i’ve been reading a three volume history of the third reich.  the nazis cared a lot about culture and propaganda.  they called politics the art of shaping a formless mass into a people whose culture and values were focused around a singular set of societal goals, the same way an artist arranges raw materials into a finished statement.  and one of their aims was to restructure german society toward aggression, to constrain the very possibilities of action, so that conflict and struggle seemed to be the only reasonable framework through which to view the world.  coexistence and peace were not even alternatives, because they would literally never occur to people, any more than a light bulb or an automobile would occur to people a thousand years ago.  and they attempted this shift on so many fronts, right down to the language they used in press releases, speeches, and news articles – everything was a struggle overcome, a brutal challenge, a triumph of will. in that case it was deliberately conceived, deigned from the top. our situation seems to be a case of social one-up-manship, where we’re all trying to bluster our way to cool detachment in the face of the the truly alarming world we find ourselves living in.


i know that one reason i became a teacher is because i want to provide young people with a vocabulary that includes other words, like communicate, cooperate, compromise, coexist.


all those supposedly weak words we are taught to cringe at, at least subconsciously.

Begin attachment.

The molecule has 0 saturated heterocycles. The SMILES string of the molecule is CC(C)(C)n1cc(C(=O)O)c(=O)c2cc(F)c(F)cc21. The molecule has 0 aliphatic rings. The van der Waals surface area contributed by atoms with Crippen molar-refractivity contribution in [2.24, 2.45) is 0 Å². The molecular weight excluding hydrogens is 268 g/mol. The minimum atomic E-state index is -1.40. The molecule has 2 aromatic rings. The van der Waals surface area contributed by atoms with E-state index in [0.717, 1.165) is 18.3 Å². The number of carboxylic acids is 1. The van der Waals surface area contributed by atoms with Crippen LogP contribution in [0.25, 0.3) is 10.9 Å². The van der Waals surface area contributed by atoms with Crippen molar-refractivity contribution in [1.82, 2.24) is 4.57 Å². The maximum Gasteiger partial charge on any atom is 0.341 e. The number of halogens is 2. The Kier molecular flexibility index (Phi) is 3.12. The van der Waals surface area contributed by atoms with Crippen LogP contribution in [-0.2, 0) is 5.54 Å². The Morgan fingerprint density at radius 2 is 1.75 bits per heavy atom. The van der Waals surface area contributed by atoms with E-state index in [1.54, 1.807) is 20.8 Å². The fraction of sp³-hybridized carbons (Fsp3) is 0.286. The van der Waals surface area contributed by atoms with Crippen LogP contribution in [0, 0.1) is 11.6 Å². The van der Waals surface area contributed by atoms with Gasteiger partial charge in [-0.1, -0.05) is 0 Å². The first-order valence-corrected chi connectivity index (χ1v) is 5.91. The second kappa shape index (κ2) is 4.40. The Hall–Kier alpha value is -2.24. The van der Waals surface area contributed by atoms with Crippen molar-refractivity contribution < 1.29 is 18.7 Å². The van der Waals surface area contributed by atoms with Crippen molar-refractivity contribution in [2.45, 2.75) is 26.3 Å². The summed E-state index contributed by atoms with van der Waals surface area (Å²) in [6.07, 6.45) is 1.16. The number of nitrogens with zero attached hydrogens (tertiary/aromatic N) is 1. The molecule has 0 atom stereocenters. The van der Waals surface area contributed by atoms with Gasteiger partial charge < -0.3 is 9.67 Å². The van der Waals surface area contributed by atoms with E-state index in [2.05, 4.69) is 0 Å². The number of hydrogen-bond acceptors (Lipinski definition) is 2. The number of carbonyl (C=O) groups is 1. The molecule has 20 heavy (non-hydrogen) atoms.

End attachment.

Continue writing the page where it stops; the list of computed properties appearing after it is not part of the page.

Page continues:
someone has to use those dirty words.  and it doesn’t take superpowers.

The Psychology of a Refugee Crisis

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What are refugees, why are they in European countries like Bulgaria, and how is the United Nations involved? Continue reading “Refugees and Human Rights in Bulgaria”

The Dubai Mall, Sharia Law, and Social Norms: No Short-Shorts, No PDA

This lesson was reported from:

Continue reading “The Dubai Mall, Sharia Law, and Social Norms: No Short-Shorts, No PDA”

Reform and Resistance: The Cuban Revolution Part II

“They talk about the failure of socialism, but where is the success of capitalism in Africa, Asia, and Latin America?” – Fidel Castro

This lesson was reported from:
Adapted in part from open sources.

Continue reading “Reform and Resistance: The Cuban Revolution Part II”

Open Ended Social Studies has the chapters that your world history textbook is missing

What is the root cause of our world’s troubles?  

If you ask me, it’s not a trade imbalance or a terrorist threat.  If we’re talking about the problem that lies at the heart of everything, it’s got to be a severe, devastating lack of empathy – the ability to understand and share the feelings of another. Continue reading “Open Ended Social Studies has the chapters that your world history textbook is missing”

For educators: Create an illustrated glossary of Nahuatl/English loan words

When you’re teaching from many textbooks, it’s easy to think of native societies as “the other” – the Aztec are conquered and swept aside, if they’re mentioned at all, and they appear from the perspective of their conquerors.  They didn’t even call themselves the Aztec, for that matter – they referred to themselves as the Mexica, a name lent to the modern nation, and often excluded from your textbooks to prevent confusion between the two among students.   Continue reading “For educators: Create an illustrated glossary of Nahuatl/English loan words”